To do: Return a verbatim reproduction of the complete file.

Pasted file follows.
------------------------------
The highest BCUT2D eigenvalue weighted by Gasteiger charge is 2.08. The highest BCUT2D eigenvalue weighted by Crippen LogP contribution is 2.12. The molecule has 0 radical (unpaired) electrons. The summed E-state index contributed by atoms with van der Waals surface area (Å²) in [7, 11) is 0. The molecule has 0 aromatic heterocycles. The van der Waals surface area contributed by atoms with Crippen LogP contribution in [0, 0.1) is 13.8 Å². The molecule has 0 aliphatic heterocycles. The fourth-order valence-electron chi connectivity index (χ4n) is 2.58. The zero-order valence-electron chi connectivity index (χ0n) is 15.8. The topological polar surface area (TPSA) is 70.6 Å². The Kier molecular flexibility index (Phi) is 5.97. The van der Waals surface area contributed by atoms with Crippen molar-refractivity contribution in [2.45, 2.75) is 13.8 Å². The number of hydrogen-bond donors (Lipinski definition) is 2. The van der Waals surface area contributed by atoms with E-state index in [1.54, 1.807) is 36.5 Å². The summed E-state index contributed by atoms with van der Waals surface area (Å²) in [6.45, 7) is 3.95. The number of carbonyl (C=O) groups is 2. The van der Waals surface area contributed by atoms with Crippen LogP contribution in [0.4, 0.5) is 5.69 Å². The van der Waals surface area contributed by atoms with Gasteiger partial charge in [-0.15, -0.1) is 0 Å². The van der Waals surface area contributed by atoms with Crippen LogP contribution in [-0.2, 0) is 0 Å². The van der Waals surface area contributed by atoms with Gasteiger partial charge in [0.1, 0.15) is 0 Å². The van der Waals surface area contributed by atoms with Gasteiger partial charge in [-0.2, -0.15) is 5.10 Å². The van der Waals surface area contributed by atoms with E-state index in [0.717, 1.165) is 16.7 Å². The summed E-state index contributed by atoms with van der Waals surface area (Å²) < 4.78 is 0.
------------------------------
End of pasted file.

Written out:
The highest BCUT2D eigenvalue weighted by Gasteiger charge is 2.08. The highest BCUT2D eigenvalue weighted by Crippen LogP contribution is 2.12. The molecule has 0 radical (unpaired) electrons. The summed E-state index contributed by atoms with van der Waals surface area (Å²) in [7, 11) is 0. The molecule has 0 aromatic heterocycles. The van der Waals surface area contributed by atoms with Crippen LogP contribution in [0, 0.1) is 13.8 Å². The molecule has 0 aliphatic heterocycles. The fourth-order valence-electron chi connectivity index (χ4n) is 2.58. The zero-order valence-electron chi connectivity index (χ0n) is 15.8. The topological polar surface area (TPSA) is 70.6 Å². The Kier molecular flexibility index (Phi) is 5.97. The van der Waals surface area contributed by atoms with Crippen molar-refractivity contribution in [2.45, 2.75) is 13.8 Å². The number of hydrogen-bond donors (Lipinski definition) is 2. The van der Waals surface area contributed by atoms with E-state index in [1.54, 1.807) is 36.5 Å². The summed E-state index contributed by atoms with van der Waals surface area (Å²) in [6.45, 7) is 3.95. The number of carbonyl (C=O) groups is 2. The van der Waals surface area contributed by atoms with Crippen LogP contribution in [0.4, 0.5) is 5.69 Å². The van der Waals surface area contributed by atoms with Gasteiger partial charge in [-0.15, -0.1) is 0 Å². The van der Waals surface area contributed by atoms with Crippen LogP contribution in [-0.2, 0) is 0 Å². The van der Waals surface area contributed by atoms with Gasteiger partial charge in [0.1, 0.15) is 0 Å². The van der Waals surface area contributed by atoms with Gasteiger partial charge in [-0.2, -0.15) is 5.10 Å². The van der Waals surface area contributed by atoms with E-state index in [0.717, 1.165) is 16.7 Å². The summed E-state index contributed by atoms with van der Waals surface area (Å²) < 4.78 is 0.